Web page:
We have previously written about how important it is for a Debtor to be honest during the bankruptcy process. This was a particularly important lesson in a Chicago courtroom last month. Lynn Y. Zoiopoulos, an Illinois physician, was sentenced to 30 months in federal prison because she concealed assets in her Chapter 7 Bankruptcy.
Many homeowners in crisis have turned to so-called foreclosure "rescue" firms. The owners of one such New Jersey foreclose rescue firm are being sued for allegedly violating state consumer fraud laws, as well as laws governing debt counseling and financial advertising.
Dance Mom Abby Lee Miller is due in court this month to be sentenced for her role in a bankruptcy fraud case. The case began nearly four years ago, when Miller filed for Chapter 11 bankruptcy, claiming her business made only $8,899 per month.
As part of its recent crackdown on bankruptcy fraud, the FBI has arrested eight people who allegedly hid over $3 million from the bankruptcy court. In one case, the U.S. Attorney alleged that a woman gave nearly all of her assets, including a $1.8 million tax refund, $32,000 in furs, and over $100,000 in cash to her husband, and subsequently declared bankruptcy. Both the woman and her husband are charged with conspiracy to fraudulently transfer and conceal property in contemplation of a bankruptcy and other charges. In another case, a couple allegedly liquidated a certificate of deposit worth $141,000, and subsequently filed bankruptcy without telling the court about this cash. That couple was arrested and charged with multiple counts of bankruptcy fraud.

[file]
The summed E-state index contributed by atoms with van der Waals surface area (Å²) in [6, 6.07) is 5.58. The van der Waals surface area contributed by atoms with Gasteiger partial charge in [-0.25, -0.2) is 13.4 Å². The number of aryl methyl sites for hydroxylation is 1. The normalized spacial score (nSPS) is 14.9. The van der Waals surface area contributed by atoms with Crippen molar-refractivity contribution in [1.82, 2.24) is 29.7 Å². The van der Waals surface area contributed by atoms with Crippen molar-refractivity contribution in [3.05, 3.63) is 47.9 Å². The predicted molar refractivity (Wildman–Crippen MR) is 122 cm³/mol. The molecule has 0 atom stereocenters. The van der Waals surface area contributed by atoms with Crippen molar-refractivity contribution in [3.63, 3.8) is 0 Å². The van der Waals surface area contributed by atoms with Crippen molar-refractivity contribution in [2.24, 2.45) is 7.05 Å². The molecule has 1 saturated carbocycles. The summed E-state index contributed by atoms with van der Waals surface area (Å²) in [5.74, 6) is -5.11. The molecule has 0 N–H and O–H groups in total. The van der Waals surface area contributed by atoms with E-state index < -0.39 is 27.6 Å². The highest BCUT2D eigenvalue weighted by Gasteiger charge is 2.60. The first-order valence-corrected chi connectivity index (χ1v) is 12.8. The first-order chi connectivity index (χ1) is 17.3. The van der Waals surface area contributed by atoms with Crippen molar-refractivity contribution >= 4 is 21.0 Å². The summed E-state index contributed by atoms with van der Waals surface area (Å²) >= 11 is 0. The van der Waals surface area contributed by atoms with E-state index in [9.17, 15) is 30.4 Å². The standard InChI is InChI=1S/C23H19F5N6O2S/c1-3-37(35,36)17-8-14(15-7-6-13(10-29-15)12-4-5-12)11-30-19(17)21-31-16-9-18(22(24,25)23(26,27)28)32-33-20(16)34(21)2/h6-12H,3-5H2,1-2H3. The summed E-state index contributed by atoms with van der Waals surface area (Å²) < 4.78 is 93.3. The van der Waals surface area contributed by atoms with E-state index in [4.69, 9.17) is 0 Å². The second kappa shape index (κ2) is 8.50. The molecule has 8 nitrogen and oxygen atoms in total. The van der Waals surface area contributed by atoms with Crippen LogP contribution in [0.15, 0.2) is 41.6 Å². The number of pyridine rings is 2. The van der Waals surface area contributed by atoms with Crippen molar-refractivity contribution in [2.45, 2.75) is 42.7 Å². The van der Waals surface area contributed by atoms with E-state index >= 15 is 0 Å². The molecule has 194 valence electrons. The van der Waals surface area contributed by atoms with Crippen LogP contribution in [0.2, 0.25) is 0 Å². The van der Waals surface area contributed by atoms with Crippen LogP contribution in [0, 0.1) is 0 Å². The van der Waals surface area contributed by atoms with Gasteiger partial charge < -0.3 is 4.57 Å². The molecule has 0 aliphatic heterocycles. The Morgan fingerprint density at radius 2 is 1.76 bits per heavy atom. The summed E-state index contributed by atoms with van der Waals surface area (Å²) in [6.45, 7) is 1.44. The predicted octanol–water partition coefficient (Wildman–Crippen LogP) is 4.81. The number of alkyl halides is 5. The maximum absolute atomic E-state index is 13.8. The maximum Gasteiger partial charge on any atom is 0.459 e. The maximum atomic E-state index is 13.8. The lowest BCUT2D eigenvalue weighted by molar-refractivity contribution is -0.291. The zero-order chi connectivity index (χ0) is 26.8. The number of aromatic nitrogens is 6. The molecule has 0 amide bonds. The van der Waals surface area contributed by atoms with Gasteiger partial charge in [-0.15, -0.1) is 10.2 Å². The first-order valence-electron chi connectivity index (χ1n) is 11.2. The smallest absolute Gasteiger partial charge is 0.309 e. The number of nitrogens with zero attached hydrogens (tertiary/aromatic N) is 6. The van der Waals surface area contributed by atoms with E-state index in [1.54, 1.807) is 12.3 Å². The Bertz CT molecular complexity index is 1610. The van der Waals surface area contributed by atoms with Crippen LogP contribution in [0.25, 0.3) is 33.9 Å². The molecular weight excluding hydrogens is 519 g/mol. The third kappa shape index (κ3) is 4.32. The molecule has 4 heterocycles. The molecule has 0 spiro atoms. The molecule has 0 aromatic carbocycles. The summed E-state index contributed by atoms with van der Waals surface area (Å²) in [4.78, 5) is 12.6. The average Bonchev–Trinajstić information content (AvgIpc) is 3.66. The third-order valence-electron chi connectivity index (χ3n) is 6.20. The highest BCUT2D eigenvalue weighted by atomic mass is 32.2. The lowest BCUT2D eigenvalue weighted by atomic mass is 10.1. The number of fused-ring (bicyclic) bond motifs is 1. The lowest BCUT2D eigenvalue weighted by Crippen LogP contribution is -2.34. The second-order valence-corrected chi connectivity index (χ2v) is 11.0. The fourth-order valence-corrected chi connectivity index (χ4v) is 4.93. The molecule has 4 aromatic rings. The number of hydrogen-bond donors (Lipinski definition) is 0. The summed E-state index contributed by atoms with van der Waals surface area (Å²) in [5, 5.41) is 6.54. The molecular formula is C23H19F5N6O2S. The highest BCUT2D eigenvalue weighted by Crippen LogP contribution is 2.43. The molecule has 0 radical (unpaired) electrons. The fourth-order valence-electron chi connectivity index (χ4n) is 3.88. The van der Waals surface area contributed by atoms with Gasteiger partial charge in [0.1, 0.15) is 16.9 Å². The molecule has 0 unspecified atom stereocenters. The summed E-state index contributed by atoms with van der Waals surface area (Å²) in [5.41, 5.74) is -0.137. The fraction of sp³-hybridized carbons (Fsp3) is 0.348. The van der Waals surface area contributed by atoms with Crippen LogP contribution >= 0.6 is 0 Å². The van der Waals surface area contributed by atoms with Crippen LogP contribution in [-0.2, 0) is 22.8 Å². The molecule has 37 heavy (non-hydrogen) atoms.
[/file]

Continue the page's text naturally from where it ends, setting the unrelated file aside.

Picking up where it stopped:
Homeowners who are facing foreclosure are prime targets for scammers.. Even though they often believe the deal is too good to be true, they are in a desperate situation and take the deal anyway. According to the NY Post, this is exactly what happened to Broadies Byas.
Robert J. Yonkee Jr., 54, was charged in a federal court with bankruptcy fraud. He allegedly provided false information about his assets and concealed property in his Chapter 7 bankruptcy filing. Mr. Yonkee is facing severe penalties, including 5 years in prison, fines up to $250,000 and up to 3 years of supervised release and 5 years of probation. Hiding assets Yonkee apparently had an ownership interest in an auto racing business that he failed to disclose to the bankruptcy court. The business sold vehicle parts and held inventory, capital and other valuable assets that were not made known to the creditors or trustee. False statements When a debtor files his bankruptcy schedules and Statement of Financial Affairs, it is done under penalty of perjury. Thus, Yonkee is accused of providing false financial statements in his filings. Additionally, he made false statements in his testimony at his meeting of creditors. Only time will tell if Yonkee is guilty of these charges, but his case is a reminder of how vital it is for Chapter 7 and Chapter 13 debtors to be open and honest in their bankruptcy filings. Bankruptcy fraud carries severe penalties. If you are considering filing for bankruptcy protection, contact the skilled lawyers at Levitt & Slafkes. We can help you understand lawful ways of protecting your assets and whether bankruptcy is in your best interests. We are bankruptcy lawyers who know how to make a difference in your financial situation. We have experience you can rely on and we care about your results. Contact our New Jersey law firm online by filling out the form or by calling 973-323-2953 to schedule a free initial consultation with an attorney at Levitt & Slafkes, PC.